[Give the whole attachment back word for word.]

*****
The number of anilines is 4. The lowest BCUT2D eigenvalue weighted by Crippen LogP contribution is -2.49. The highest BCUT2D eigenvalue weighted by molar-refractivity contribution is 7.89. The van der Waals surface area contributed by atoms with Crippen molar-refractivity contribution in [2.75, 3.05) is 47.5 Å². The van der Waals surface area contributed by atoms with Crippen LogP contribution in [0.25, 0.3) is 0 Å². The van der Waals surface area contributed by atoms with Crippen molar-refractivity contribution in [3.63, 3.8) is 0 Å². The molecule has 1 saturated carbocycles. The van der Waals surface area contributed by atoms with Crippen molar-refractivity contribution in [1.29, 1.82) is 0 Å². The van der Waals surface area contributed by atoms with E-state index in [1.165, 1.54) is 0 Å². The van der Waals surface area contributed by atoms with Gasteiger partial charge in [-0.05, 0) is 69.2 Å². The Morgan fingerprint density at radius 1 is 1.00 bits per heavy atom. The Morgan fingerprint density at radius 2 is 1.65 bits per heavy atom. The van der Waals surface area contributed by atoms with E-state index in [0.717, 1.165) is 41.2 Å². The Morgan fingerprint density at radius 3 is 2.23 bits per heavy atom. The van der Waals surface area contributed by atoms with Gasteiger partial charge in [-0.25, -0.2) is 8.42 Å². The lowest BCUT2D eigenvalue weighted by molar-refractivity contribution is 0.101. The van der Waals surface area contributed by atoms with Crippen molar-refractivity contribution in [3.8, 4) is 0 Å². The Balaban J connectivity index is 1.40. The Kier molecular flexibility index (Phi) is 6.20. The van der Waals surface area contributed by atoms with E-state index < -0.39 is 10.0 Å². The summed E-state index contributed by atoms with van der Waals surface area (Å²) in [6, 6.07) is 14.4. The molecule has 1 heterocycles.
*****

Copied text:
The number of anilines is 4. The lowest BCUT2D eigenvalue weighted by Crippen LogP contribution is -2.49. The highest BCUT2D eigenvalue weighted by molar-refractivity contribution is 7.89. The van der Waals surface area contributed by atoms with Crippen molar-refractivity contribution in [2.75, 3.05) is 47.5 Å². The van der Waals surface area contributed by atoms with Crippen LogP contribution in [0.25, 0.3) is 0 Å². The van der Waals surface area contributed by atoms with Crippen molar-refractivity contribution in [3.63, 3.8) is 0 Å². The molecule has 1 saturated carbocycles. The van der Waals surface area contributed by atoms with Crippen molar-refractivity contribution in [1.29, 1.82) is 0 Å². The van der Waals surface area contributed by atoms with E-state index in [1.165, 1.54) is 0 Å². The van der Waals surface area contributed by atoms with Gasteiger partial charge in [-0.05, 0) is 69.2 Å². The Morgan fingerprint density at radius 1 is 1.00 bits per heavy atom. The Morgan fingerprint density at radius 2 is 1.65 bits per heavy atom. The van der Waals surface area contributed by atoms with E-state index in [0.717, 1.165) is 41.2 Å². The Morgan fingerprint density at radius 3 is 2.23 bits per heavy atom. The van der Waals surface area contributed by atoms with Gasteiger partial charge in [-0.25, -0.2) is 8.42 Å². The lowest BCUT2D eigenvalue weighted by molar-refractivity contribution is 0.101. The van der Waals surface area contributed by atoms with Crippen molar-refractivity contribution in [3.8, 4) is 0 Å². The Balaban J connectivity index is 1.40. The Kier molecular flexibility index (Phi) is 6.20. The van der Waals surface area contributed by atoms with E-state index < -0.39 is 10.0 Å². The summed E-state index contributed by atoms with van der Waals surface area (Å²) in [6, 6.07) is 14.4. The molecule has 1 heterocycles.